Jeff, you mentioned the Chambers Bros and I recall that their integrated group pleased a lot of fans back then. I loved Time and I think there was also a long version that we heard sometimes, and always looked forward to, on AM; which was the only radio we had then.
The Detectorists: PV - I watched the season that was available (are there more coming?) and thoroughly enjoyed it. Do you think that Toby Jones has entered the group of English actors who are worth watching for their performance, stand alone? I think he has. Is he active on the stage as well?
Entered at Mon Dec 25 01:20:27 CET 2017 from (18.104.22.168)Posted by:
Jeff A.Pete, Syl Johnson, now in his 80s, is one of the proponents of Chicago soul. As of a few years ago he was still performing. He must ne ib his 80s. His brother, Jimmy Johnson is a blues player,s still performs. they were originslly from Arkansas .
Sugar Pie DeSanto is still performing once in a while in San fransisco.
Rescue Me was written by Oliver Sain, in St Louis. He produced Fontella Bass &Bobby McClure, a great St Louis singer who died young. The band was originally the Oliver s\Sain Soul Revue.... Before that Sain was Litle Milton's bandleader, they were based in StLouis. Soul music comes form everywhere.
Entered at Mon Dec 25 00:46:39 CET 2017 from (22.214.171.124)Posted by:
Peter VSubject: Sweet Soul Music
Tamla Motown definitely gets included in UK thoughts as “soul.” Though someone said Motown is about teen love, and Stax / Volt / Atlantic about adult love. Also, if you listen to any of those below, there’s as much "soul" as Stax / Volt / Atlantic.
Ain’t Too Proud To Beg – The Temptations
Don’t Look Back – The Temptations
Reach Out I’ll Be There – Four Tops
I Can’t Help Myself – Four Tops
You Keep Me Hangin’ On – Supremes
Going To A Go Go – Miracles
Tears of A Clown – Smokey Robinson
Uptight – Stevie Wonder
I Heard It Through The Grapevine – Marvin Gaye
Baby Don’t Do It – Marvin Gaye
War – Edwin Starr
That was just random. Discos and UK soul bands would have mixed them up happily with Memphis stuff, and Chicago stuff from The Impressions, Curtis Mayfield solo, Major Lance, and from the Chess label for Rescue Me by Fontella Bass, Who’s Cheatin’ Who by Little Milton, Soulful Dress by Sugar Pie DeSanto. And New Orleans for Robert Parker and Lee Dorsey.
I have many playlists of soul, and as discos did in the 60s, I’ll add in All or Nothing (Small Faces), Keep On Running (Spencer Davis), Let’s Hang On – Four Seasons, Out of Time – Chris Farlowe, Got To Get You Into My Life – Cliff Bennett. Those white records slid easily into soul playlists. As did Geno Washington & Jimmy James … black artists working in Britain.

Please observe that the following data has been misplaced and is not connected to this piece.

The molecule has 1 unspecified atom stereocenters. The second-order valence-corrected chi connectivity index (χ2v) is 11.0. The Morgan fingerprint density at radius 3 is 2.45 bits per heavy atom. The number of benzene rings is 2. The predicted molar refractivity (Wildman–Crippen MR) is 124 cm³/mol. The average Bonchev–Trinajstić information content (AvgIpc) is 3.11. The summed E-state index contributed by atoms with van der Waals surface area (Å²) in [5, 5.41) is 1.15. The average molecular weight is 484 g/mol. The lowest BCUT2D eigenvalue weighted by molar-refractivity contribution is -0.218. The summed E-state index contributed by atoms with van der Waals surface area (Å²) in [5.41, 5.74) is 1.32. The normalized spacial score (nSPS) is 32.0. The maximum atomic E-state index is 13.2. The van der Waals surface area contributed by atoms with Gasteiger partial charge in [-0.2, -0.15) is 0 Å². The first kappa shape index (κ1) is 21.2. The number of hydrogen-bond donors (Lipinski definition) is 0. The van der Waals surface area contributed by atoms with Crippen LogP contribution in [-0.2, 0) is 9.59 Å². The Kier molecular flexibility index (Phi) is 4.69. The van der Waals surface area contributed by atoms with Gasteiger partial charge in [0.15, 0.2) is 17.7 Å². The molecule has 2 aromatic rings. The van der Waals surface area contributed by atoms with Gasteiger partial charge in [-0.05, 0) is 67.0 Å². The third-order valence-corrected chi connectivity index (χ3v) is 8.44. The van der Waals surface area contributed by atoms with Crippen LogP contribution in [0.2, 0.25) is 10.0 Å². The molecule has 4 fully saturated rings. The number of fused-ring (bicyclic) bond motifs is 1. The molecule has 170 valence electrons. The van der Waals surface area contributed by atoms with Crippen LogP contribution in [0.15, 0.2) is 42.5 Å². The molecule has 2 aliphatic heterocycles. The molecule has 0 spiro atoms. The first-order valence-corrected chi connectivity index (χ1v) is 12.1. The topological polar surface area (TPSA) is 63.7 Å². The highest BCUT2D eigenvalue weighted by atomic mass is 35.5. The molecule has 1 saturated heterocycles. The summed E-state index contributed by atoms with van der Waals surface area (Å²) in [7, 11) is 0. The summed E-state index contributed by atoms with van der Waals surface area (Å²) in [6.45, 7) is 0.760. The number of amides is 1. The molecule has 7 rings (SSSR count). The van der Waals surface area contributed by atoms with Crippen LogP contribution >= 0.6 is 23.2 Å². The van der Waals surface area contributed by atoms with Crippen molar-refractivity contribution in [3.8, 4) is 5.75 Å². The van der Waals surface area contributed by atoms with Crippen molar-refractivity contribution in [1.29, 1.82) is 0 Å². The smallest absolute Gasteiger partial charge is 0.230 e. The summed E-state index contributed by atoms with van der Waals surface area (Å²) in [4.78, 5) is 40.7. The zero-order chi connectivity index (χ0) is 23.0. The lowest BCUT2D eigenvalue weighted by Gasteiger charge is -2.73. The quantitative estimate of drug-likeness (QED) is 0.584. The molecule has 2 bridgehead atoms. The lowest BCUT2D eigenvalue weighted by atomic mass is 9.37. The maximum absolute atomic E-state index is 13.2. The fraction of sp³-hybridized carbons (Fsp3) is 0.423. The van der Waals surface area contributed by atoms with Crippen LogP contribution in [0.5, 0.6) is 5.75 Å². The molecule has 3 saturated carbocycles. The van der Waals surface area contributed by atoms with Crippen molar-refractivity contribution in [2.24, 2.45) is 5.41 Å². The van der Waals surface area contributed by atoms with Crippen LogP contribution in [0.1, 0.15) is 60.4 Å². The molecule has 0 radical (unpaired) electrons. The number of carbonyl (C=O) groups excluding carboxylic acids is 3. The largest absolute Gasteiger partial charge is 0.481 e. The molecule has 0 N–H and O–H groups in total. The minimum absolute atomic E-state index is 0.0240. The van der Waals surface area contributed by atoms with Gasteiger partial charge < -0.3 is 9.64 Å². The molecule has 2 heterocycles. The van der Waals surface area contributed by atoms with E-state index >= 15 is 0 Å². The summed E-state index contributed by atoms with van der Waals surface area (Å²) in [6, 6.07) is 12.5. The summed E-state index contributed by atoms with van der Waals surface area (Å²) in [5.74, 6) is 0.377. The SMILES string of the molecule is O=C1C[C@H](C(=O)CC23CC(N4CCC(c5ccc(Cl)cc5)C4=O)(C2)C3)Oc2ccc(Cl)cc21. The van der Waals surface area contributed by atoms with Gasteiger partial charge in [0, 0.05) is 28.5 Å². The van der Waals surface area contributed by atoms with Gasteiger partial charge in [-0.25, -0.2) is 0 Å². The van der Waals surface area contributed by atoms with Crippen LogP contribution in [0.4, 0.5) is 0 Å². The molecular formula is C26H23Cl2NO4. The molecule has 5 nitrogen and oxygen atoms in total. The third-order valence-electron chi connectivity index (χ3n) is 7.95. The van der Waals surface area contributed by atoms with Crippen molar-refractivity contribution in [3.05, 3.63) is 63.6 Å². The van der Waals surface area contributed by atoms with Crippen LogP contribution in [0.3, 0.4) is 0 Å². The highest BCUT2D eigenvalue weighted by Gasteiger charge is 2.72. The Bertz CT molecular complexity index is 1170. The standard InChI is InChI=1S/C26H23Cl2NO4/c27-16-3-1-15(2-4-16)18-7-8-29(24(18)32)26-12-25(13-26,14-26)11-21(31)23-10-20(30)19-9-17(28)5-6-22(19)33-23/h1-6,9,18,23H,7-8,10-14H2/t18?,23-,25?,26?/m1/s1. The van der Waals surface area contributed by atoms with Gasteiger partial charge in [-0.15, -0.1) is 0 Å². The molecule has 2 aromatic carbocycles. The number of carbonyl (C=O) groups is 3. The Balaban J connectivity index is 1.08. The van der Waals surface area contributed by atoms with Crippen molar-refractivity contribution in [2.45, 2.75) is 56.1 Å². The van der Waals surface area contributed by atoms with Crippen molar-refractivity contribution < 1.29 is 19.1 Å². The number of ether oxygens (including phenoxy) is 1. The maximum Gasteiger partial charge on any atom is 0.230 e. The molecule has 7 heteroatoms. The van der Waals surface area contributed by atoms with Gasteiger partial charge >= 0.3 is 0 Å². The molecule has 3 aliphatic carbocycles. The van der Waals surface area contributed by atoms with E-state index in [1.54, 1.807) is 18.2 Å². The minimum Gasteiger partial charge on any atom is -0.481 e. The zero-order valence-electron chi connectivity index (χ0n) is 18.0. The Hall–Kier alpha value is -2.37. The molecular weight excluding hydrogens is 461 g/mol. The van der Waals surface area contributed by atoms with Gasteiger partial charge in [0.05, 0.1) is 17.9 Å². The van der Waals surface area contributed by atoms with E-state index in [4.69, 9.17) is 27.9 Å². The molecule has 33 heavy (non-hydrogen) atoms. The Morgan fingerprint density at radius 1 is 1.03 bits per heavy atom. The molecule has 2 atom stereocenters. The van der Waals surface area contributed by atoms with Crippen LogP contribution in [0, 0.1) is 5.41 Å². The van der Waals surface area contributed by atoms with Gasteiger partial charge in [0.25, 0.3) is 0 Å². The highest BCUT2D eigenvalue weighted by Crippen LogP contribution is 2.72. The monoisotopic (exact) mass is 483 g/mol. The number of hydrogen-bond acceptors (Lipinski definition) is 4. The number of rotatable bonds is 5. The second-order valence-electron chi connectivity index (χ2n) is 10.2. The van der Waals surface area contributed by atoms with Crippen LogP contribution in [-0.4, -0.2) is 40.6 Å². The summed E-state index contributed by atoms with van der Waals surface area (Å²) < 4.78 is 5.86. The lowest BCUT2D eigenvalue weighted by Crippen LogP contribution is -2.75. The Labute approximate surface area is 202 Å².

Entered at Mon Dec 25 00:33:14 CET 2017 from (126.96.36.199)Posted by:
Peter VWeb: My link
Subject: Happy Christmas
LINK is to a YouTube for The Felice Brothers Christmas song from last year, "Country Ham." Have a good listen to the words. Enjoy the day!
Entered at Sun Dec 24 22:56:20 CET 2017 from (188.8.131.52)Posted by:
Jeff A.JQ, like any music, soul music can & did come from any place. the Isley Brothers came from Ohio. a whole lot soul music came outta Ohio, Philly,............the chambers Brothers came from L.A.
Entered at Sun Dec 24 21:31:37 CET 2017 from (184.108.40.206)Posted by:
JQSubject: generational tastes
PV - I recall, at some point in the 80's, a girl that worked for me, 1 generation removed, referred to "early" Wham as to what I should be listening to. Is Motown from the 60's considered soul music? I think of soul as strictly from Memphis and Muscle Shoals, that general area - Country Soul too, my all time favorite category.
Entered at Sun Dec 24 16:32:17 CET 2017 from (220.127.116.11)Posted by:
Subject: Thanks and Merry Xmas
I'm working through the Beatles' albums just now - a few plays for each over the holiday. Reminds me of primary school to the youth club to dances. Just done Beatles For Sale, now Magical Mystery Tour.
Merry Xmas and a Happy New Year, Eveybody.
Thanks for your posts. I value your contributions.
Entered at Sun Dec 24 15:29:14 CET 2017 from (18.104.22.168)Posted by:
Peter VSubject: Seasonal Listening
I don't mean Wham & Slade …
Fred: Adjusting our listening to the season? I've never thought about that, but it's a point I'm going to give some thought too. Funny, dark Autumn days make me think of the Church Youth Club as an early teen … and therefore early 60s chart pop songs. Reggae is summer. Hmm …
Entered at Sun Dec 24 14:32:36 CET 2017 from (22.214.171.124)Posted by:
FredSubject: Pretty in Punk
Peter: I find that it is a seasonal thing, listening to those mentioned previously and foregoing all else. It seems I listen to The Band, Springsteen and Nick Lowe moreso in autumn compared to the rest of the year. Summer seems to be the time of 60s/70s R&B and rock/pop and Chuck Berry. Ska in the spring.
Then there's stuff I listen to primarily during the day or at night.
It gets too complicated at times. : )
Jeff: sometimes "honourable", sometimes not. All depends. Different folks, different viewpoints. ; )
Entered at Sun Dec 24 14:04:43 CET 2017 from (126.96.36.199)Posted by:
Peter VXTX are a long way from punk for most of their output. The Police? Andy Somers (original name) was one I used to watch in Zoot Money’s Big Roll Band 13 or 14 years before The Police, playing R&B and soul. Then he changed the spelling from Somers to Summers and got a punk haircut.
Anyway enjoy it Fred. Nothing more pleasurable than immersing oneself in the music of one’s heyday. As I do daily with 60s soul.